Best practices for annual reviews and objective setting?
July 2, 2013 4:37 AM   Subscribe

I've just begun my first corporate job after leaving academia, and I absolutely love it. It's now the end of the company's fiscal year, and I have to submit 2 things: a self-appraisal of my work thus far that will go into my annual review, and my objectives for the next 2 quarters. What are your best tips for this practice? How do I make sure I impress my managers?

Overall this is very foreign to me. I understand basic principles, such as "in self-evaluation, discuss difficulties you encountered, systems you put into place to overcome them, and how that worked," or "underpromise, overdeliver" on objectives. I do have access to other employees' past objectives, but no guidelines for the self evaluation, other than it should be "a few paragraphs."

As I said, I really love this job. What are your best practices, either as an employee or a manager, for presenting oneself well in a self-evaluation and objective setting? Especially given my context as a newish employee?
posted by amelioration to Work & Money (12 answers total) 9 users marked this as a favorite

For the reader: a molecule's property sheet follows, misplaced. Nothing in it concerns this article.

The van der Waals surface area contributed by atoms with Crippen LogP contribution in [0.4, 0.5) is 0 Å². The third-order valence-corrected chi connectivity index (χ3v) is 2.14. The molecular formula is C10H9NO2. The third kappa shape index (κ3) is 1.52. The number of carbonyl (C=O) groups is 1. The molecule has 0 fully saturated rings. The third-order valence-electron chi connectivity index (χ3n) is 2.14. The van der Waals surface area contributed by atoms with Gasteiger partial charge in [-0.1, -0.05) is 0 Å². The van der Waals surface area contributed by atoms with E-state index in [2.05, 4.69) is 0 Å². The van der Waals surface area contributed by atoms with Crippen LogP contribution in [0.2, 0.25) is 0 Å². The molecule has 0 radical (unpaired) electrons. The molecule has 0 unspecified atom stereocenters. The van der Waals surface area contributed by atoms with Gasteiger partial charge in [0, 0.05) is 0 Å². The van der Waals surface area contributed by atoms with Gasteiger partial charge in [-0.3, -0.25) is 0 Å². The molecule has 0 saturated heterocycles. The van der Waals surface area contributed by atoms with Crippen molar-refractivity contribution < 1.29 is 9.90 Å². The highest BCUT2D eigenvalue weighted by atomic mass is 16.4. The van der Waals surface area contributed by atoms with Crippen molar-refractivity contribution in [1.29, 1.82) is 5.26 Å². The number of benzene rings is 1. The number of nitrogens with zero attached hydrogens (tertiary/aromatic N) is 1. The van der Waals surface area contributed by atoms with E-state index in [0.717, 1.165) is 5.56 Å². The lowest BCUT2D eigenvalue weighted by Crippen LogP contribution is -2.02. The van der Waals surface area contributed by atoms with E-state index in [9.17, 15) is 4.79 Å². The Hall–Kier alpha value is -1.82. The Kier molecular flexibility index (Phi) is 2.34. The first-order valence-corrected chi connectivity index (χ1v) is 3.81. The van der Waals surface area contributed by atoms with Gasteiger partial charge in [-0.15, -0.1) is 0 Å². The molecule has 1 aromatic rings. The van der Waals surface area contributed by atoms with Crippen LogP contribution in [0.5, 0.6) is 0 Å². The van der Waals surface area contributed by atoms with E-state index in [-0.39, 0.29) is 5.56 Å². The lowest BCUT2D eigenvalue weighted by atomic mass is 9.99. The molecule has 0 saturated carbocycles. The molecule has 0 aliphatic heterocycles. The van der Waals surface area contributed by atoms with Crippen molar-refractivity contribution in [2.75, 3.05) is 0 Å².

The first thing to think about is the type of company you are in and your relationship with your manager. If you have good reasons to believe they play fair, you can be a bit more open in the appraisal and goal-setting. If it's still early days I would only write down positive achievements (if you have any mails where people have said "great work by amelioration" then you can mention those for instance). Save any more difficult points for a face to face meeting, and even then be cautious until you have some trust in the company.

For goal setting I'd normally expect to do that in discussion with your manager.
posted by crocomancer at 4:51 AM on July 2, 2013 [1 favorite]

Here's a tip for self assessment. Think in terms of successes, challenges, training needs and goals. This is especially true where you are new to the job.

Your successes are your chance to talk about what has worked well, what you have achieved, and what you have enjoyed.

The challenges are where you acknowledge things were not always easy, but you position them in a way to talk about what you have learnt from them. Also - the challenges are not just about where you need to be better but also perhaps where the organisation needs to do something different too.

Your training needs are partly where you acknowledge your own limitations and lack of expertise but also where you basically make the pitch that if you got training in those areas you'd be even more awesome.

Your goals are what you want to achieve, couched to some degree in terms of "... and therefore it would bring this value to the business."

I would be wary of what you write in self assessment unless you are super clear on who the secondary audience is. The last thing you want is to be very open and find someone you don't know judging you on it.